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u.Achieve finalized as replacement to DARS

Bradley has seen a multitude of changes recently: The construction of the Business and Engineering Complex, the not-so-distant implementation of Bradley’s Core Curriculum and the appointment of University President Gary Roberts. Now, change has come once again in the form of a new degree audit system: u.Achieve.

Although u.Achieve and Bradley’s former system Degree Audit Report, DARS, operated simultaneously since the fall semester of 2016, u.Achieve officially replaced DARS earlier this semester in mid-October. DARS held familiarity to the entire Bradley staff, being used for nearly two decades, with its inception at Bradley in the late ‘90s.

The registrar’s office said via email that the system switch was due, as DARS was outdated.

“The time for a significant upgrade had come,” Registrar Andy Kindler said. “DARS was working fine, but we were several versions from the most updated release. We also upgraded to enhance system security.”

The registrar’s office said not only did they want to incorporate a reliable, enhanced degree audit system for campus use, but also to make the transition between systems as smooth as possible. According to Kindler, they have achieved those goals the past year.

“One important decision that assisted in this was to run DARS and u.Achieve parallel for a year,” Kindler said. “This allowed users time to familiarize themselves with the new system, and gave the implementation team time to continue refining the new system … It’s a continual work in progress. Our implementation team has done our best to respond to issues and questions as they have arisen and are committed to continuing to do so.”

However, some students said they do not know how to operate the system. Of those students is junior organizational communication major Victoria Williams.

“Change is good in a sense, but I wish they would have had a seminar on how to use it,” Williams said. “I’m an EHS 120 student aide, so I have to teach the incoming freshmen how to use u.Achieve. I know how to use it now, but it took me a while.”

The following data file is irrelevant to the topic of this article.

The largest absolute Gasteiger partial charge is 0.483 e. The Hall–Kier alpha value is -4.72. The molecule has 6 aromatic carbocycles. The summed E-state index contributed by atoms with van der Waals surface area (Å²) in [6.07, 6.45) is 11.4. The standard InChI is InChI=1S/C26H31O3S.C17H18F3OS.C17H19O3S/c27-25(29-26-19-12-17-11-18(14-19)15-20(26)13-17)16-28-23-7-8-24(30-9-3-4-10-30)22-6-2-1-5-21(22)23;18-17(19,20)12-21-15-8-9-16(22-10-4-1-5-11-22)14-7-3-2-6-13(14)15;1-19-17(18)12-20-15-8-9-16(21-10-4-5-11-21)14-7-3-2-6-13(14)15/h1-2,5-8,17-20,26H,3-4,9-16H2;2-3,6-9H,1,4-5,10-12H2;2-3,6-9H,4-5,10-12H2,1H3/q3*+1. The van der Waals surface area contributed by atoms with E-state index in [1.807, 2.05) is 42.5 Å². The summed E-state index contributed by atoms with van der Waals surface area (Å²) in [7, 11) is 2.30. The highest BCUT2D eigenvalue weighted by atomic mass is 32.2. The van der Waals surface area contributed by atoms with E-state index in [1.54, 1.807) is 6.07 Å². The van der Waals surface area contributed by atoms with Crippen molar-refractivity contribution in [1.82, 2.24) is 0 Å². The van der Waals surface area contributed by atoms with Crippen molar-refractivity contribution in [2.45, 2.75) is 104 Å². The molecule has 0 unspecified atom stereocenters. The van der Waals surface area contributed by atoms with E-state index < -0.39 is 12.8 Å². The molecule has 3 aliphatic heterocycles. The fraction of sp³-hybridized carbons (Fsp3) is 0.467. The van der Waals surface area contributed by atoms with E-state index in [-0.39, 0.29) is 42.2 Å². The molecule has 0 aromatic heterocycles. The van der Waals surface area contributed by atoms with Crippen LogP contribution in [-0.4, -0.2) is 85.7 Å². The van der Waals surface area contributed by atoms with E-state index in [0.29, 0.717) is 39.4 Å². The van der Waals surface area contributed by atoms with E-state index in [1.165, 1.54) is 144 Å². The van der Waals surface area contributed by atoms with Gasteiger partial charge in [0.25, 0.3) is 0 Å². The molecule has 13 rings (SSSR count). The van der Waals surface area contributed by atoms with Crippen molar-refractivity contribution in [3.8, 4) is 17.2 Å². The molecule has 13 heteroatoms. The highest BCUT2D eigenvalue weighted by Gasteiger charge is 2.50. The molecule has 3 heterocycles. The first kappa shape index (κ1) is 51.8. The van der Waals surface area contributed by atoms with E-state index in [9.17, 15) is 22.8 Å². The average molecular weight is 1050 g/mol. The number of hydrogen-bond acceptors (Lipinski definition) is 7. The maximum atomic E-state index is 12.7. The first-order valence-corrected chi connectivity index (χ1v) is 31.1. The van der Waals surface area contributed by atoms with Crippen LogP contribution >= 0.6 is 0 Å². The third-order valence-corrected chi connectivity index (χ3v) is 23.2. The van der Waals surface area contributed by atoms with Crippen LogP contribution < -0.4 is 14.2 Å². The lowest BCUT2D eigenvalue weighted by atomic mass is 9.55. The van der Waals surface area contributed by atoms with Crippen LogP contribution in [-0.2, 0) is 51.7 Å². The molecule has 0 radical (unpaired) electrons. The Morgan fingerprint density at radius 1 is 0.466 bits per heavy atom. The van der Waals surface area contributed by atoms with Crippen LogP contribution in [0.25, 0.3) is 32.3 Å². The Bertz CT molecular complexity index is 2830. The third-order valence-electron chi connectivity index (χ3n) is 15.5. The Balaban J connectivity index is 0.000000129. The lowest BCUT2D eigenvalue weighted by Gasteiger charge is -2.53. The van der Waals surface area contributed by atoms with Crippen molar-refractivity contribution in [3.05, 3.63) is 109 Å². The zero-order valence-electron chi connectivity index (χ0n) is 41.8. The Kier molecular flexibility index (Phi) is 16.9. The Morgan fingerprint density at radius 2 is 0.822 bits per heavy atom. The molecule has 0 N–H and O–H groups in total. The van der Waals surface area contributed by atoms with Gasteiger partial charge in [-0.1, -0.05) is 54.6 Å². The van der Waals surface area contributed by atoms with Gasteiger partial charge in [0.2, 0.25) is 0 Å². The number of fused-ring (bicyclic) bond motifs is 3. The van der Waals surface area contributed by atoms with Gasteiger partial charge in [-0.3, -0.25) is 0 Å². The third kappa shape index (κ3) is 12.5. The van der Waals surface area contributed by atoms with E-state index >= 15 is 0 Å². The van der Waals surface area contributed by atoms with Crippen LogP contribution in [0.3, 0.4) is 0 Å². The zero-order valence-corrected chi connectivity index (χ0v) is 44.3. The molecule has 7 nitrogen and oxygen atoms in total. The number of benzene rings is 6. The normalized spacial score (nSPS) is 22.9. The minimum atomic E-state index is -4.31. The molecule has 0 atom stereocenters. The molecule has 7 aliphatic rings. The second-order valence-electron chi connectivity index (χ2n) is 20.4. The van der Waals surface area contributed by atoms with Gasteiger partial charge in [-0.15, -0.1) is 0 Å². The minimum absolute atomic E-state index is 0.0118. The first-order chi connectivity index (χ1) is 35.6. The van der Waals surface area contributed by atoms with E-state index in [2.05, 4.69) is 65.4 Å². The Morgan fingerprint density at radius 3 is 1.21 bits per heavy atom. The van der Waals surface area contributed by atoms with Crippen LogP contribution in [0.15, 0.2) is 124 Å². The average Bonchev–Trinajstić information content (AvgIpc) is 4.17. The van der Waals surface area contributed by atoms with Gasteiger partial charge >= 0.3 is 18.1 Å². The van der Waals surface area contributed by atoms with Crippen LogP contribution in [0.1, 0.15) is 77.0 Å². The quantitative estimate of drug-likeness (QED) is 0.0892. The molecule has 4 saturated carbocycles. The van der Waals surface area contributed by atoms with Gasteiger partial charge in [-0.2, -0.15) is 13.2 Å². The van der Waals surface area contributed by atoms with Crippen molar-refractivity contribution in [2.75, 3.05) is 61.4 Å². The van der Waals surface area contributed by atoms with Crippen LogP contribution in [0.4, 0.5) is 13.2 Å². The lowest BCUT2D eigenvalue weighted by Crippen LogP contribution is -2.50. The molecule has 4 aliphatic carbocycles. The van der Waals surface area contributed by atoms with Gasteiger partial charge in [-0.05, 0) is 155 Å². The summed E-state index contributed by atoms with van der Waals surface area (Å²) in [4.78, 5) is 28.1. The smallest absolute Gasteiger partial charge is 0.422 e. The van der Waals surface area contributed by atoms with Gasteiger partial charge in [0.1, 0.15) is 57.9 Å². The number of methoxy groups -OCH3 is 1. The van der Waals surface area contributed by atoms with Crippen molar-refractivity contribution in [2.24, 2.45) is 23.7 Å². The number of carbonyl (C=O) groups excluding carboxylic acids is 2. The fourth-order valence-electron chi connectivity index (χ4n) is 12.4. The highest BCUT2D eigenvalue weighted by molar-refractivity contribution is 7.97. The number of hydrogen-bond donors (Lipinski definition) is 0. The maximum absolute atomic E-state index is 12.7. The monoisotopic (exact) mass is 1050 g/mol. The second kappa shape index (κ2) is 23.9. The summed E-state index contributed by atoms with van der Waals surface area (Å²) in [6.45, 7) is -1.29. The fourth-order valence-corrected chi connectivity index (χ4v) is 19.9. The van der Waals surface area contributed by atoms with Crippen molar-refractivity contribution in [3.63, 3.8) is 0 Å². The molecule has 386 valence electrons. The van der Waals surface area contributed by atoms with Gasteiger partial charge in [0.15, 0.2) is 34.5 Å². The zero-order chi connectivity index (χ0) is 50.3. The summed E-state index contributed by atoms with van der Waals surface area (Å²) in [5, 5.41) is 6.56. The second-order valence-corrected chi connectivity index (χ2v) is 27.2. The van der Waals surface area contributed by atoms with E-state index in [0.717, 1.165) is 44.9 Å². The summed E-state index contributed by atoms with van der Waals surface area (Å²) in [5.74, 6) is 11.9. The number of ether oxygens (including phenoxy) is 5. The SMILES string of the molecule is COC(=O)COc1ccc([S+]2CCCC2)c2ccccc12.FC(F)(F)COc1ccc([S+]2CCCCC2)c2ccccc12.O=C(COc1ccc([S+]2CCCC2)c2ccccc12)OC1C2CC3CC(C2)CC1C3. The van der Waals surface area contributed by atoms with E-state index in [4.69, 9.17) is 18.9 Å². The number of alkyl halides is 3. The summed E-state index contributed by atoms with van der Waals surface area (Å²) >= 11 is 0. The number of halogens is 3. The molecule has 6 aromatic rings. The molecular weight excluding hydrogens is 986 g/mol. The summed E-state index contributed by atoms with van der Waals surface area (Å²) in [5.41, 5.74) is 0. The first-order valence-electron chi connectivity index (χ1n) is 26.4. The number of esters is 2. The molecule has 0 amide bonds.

As for faculty members, u.Achieve has a different reputation. Kindler said most of the faculty and campus have given good reviews thus far.

“Rather than complaints, we have received a lot of valuable feedback that helped us make vital improvements, especially when we first went live,” Kindler said. “We have received a lot of positive feedback; people seem to like [u.Achieve]. The views are more user-friendly; audits are logged, so you can go back and review things. Approved degree requirement exceptions can be viewed; you can easily run what-if audits if you are considering changing to or adding a major or minor.”

One faculty member who see u.Achieve as an upgrade is Director of Academic Success Center Gregory Haines. As someone who looks at numerous audits of student degrees in the Academic Success Center, Haines approves of the u.Achieve switch.

“It’s a much more robust system,” Haines said. “U.Achieve allows for students to have different parts of their program connect with the correct catalog term, which worked well with the implementation of Bradley’s Core Curriculum. In DARS, we were severely limited with how that could work, and it was very static in nature and didn’t allow the switch between the two separate curriculums. U.Achieve is much more dynamic.”

According to Haines, small hiccups are natural in the beginning stages of a system implementation. Haines said these are not severe problems, however, and the solution comes down to good communication between the various departments and faculty.

“Some audits had programming issues,” Haines said. “Some information didn’t show up correctly on a row. That [is solved] by a simple phone call to the registrar’s office. In the long-run, I think u.Achieve is the 100 percent better solution. Getting feedback at this stage is imperative for u.Achieve to be successful. When we see these issues, they have to be reported so the [issues] can be fixed so that people can really depend on what they see on their u.Achieve audit.”

Haines also said issues may arise if students are not familiar with using the system.

“In the beginning, it was a bit frustrating [without being shown how to use it],” Williams said.

However, Haines said the Academic Success Center has implemented ways to get incoming students to become familiar with u.Achieve.


“In addition to advisors being able to help students with their degree audit, the Academic Success Center has now hired the student aids who helped students at freshmen orientation,” Haines said. “Student aids help pick classes during orientation, and now they are able to help students with u.Achieve, which allows incoming students to learn the system. They report any issues occurring in the system to me, and I am more than willing to send the issues to the registrar’s office.”

Students and faculty who experience issues or have questions operating u.Achieve may report to the Registrar’s Office at their office number (309) 677-3101 or via email at

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